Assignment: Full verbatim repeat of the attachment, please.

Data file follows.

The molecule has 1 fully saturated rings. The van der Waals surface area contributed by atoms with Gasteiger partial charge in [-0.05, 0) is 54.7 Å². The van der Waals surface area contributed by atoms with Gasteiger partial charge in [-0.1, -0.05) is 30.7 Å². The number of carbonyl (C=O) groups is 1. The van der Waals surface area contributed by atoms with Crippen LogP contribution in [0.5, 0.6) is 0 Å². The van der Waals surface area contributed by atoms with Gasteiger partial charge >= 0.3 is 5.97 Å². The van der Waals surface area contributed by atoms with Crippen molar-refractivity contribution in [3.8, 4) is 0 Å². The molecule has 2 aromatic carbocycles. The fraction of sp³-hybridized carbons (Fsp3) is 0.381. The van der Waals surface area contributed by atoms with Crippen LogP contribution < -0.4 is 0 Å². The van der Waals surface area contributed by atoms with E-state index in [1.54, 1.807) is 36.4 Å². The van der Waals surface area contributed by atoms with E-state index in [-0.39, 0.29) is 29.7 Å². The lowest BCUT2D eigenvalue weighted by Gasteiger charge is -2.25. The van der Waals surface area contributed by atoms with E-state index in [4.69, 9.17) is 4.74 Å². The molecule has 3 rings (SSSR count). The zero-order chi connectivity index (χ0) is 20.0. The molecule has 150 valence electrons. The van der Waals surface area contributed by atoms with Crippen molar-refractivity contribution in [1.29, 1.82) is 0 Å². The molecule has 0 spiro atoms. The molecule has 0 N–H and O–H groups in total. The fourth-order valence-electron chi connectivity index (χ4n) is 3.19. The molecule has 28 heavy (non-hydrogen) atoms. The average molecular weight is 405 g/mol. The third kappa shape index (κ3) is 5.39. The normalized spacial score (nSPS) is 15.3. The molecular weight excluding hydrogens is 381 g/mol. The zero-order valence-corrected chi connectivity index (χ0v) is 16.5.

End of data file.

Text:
The molecule has 1 fully saturated rings. The van der Waals surface area contributed by atoms with Gasteiger partial charge in [-0.05, 0) is 54.7 Å². The van der Waals surface area contributed by atoms with Gasteiger partial charge in [-0.1, -0.05) is 30.7 Å². The number of carbonyl (C=O) groups is 1. The van der Waals surface area contributed by atoms with Crippen LogP contribution in [0.5, 0.6) is 0 Å². The van der Waals surface area contributed by atoms with Gasteiger partial charge >= 0.3 is 5.97 Å². The van der Waals surface area contributed by atoms with Crippen molar-refractivity contribution in [3.8, 4) is 0 Å². The molecule has 2 aromatic carbocycles. The fraction of sp³-hybridized carbons (Fsp3) is 0.381. The van der Waals surface area contributed by atoms with Crippen LogP contribution < -0.4 is 0 Å². The van der Waals surface area contributed by atoms with E-state index in [1.54, 1.807) is 36.4 Å². The van der Waals surface area contributed by atoms with E-state index in [-0.39, 0.29) is 29.7 Å². The lowest BCUT2D eigenvalue weighted by Gasteiger charge is -2.25. The van der Waals surface area contributed by atoms with E-state index in [4.69, 9.17) is 4.74 Å². The molecule has 3 rings (SSSR count). The zero-order chi connectivity index (χ0) is 20.0. The molecule has 150 valence electrons. The van der Waals surface area contributed by atoms with Crippen molar-refractivity contribution in [1.29, 1.82) is 0 Å². The molecule has 0 spiro atoms. The molecule has 0 N–H and O–H groups in total. The fourth-order valence-electron chi connectivity index (χ4n) is 3.19. The molecule has 28 heavy (non-hydrogen) atoms. The average molecular weight is 405 g/mol. The third kappa shape index (κ3) is 5.39. The normalized spacial score (nSPS) is 15.3. The molecular weight excluding hydrogens is 381 g/mol. The zero-order valence-corrected chi connectivity index (χ0v) is 16.5.